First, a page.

Sunday, November 15, 2015

Learning from my patients


As medical students, we used to learn from our professors and from our medical textbooks. In clinical practice, we don't have professors to teach us anymore, which is why doctors need to learn by reading medical journals; attending conferences; and from our colleagues.

However, a very important source of learning which we often forget to take advantage of is our patients. All good doctors accept that they learn from their patients all the time. However, you do need to follow a process to maximise what you can learn from your patients.

This is what I do to learn from my patients.

I am respectful and understand that patients can be very valuable sources of knowledge , if I ask them nicely. Thus, it's possible to use patients as unpaid research assistants, and to ask them to look for information on the internet or do a PubMed search. Patients are extremely motivated. Some of them are extremely intelligent and have great business analysis skills, which they can apply to their medical problem as well . I ask them to share the information they learn by doing an internet search with me , so that together we can polish our skills . I do need to guide them in the right direction in the beginning, and provide them with feedback, so that the results of their search become progressively better.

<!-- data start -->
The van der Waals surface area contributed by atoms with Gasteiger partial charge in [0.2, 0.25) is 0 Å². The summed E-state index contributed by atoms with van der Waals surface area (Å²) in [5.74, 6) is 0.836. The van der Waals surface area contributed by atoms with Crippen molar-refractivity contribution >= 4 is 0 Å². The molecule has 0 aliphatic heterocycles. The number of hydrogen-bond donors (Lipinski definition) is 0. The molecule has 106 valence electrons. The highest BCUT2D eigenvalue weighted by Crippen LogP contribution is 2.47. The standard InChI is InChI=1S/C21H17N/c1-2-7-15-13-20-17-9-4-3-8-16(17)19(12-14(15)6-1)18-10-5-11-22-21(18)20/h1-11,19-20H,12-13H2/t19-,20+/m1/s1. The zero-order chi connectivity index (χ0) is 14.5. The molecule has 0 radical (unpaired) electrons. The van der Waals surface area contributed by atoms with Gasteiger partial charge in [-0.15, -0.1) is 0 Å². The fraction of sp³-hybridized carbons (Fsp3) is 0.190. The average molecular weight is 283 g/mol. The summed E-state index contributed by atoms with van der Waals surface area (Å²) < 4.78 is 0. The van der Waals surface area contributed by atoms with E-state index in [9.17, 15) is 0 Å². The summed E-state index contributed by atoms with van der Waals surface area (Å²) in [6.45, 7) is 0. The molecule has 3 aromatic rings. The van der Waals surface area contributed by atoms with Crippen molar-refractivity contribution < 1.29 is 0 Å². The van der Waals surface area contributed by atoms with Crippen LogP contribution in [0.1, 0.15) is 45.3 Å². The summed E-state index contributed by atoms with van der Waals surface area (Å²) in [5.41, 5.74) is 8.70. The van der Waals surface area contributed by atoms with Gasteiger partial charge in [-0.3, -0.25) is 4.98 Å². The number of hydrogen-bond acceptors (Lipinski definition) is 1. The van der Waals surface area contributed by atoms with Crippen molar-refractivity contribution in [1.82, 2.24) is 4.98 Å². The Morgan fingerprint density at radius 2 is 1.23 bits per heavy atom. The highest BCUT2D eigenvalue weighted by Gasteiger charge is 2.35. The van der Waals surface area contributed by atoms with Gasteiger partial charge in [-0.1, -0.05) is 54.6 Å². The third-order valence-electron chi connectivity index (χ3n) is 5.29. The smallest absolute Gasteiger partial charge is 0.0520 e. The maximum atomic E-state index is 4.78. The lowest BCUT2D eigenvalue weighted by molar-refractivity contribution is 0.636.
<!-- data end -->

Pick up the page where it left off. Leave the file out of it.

I keep my heart and ears open. There are lots  of inadvertent experiments which occur naturally in real life in clinical medicine. For example, some patients don't follow my instructions ; or forget what I tell them, in which case they end up doing something completely different; or they combine my treatment with alternative medicines.  These are clinical trial where n = 1. When this happens, they're scared and they don't tell me that they forgot to do what I told them; or that they did something completely different, as result of which I never learn from their errors . Sometimes, the outcomes of these variations is better than I would have expected. I have learned to treasure these exceptions and learn from them.

I keep channels of communication open , and tell patients it's okay to make mistakes , provided they share them with me . This way, I can learn from these first-hand experiences of my patients, and use these to tweak the treatment protocols which I offer.

Finally, smart patients will come up with clever hacks, and useful tips and tricks they use in order to manage their IVF treatment When I see that a patient is doing a great job at taking care of herself , I ask them what they are doing - and request them to share their experiences and expertise with me so that I can teach my other patients as well !


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